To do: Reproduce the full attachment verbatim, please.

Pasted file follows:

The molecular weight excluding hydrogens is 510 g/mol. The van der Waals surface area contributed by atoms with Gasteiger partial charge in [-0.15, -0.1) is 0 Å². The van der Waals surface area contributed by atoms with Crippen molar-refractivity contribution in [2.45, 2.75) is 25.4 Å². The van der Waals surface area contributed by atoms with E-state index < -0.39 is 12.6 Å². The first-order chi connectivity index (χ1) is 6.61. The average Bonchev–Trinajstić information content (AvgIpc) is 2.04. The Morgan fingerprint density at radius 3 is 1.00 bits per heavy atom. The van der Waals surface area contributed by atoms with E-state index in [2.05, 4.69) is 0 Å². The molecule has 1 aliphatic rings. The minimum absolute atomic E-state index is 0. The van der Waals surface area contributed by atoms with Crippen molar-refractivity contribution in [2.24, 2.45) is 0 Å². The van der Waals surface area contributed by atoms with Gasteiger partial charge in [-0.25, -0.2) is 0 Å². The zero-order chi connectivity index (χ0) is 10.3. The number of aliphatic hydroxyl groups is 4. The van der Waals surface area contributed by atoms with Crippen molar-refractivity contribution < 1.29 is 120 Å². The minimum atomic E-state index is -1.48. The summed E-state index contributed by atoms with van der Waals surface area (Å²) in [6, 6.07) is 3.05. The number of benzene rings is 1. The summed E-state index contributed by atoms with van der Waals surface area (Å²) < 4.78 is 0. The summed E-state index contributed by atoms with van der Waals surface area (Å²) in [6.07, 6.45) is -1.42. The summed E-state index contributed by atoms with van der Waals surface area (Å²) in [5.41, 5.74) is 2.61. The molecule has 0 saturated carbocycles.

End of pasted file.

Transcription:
The molecular weight excluding hydrogens is 510 g/mol. The van der Waals surface area contributed by atoms with Gasteiger partial charge in [-0.15, -0.1) is 0 Å². The van der Waals surface area contributed by atoms with Crippen molar-refractivity contribution in [2.45, 2.75) is 25.4 Å². The van der Waals surface area contributed by atoms with E-state index < -0.39 is 12.6 Å². The first-order chi connectivity index (χ1) is 6.61. The average Bonchev–Trinajstić information content (AvgIpc) is 2.04. The Morgan fingerprint density at radius 3 is 1.00 bits per heavy atom. The van der Waals surface area contributed by atoms with E-state index in [2.05, 4.69) is 0 Å². The molecule has 1 aliphatic rings. The minimum absolute atomic E-state index is 0. The van der Waals surface area contributed by atoms with Crippen molar-refractivity contribution in [2.24, 2.45) is 0 Å². The van der Waals surface area contributed by atoms with Gasteiger partial charge in [-0.25, -0.2) is 0 Å². The zero-order chi connectivity index (χ0) is 10.3. The number of aliphatic hydroxyl groups is 4. The van der Waals surface area contributed by atoms with Crippen molar-refractivity contribution < 1.29 is 120 Å². The minimum atomic E-state index is -1.48. The summed E-state index contributed by atoms with van der Waals surface area (Å²) in [6, 6.07) is 3.05. The number of benzene rings is 1. The summed E-state index contributed by atoms with van der Waals surface area (Å²) < 4.78 is 0. The summed E-state index contributed by atoms with van der Waals surface area (Å²) in [6.07, 6.45) is -1.42. The summed E-state index contributed by atoms with van der Waals surface area (Å²) in [5.41, 5.74) is 2.61. The molecule has 0 saturated carbocycles.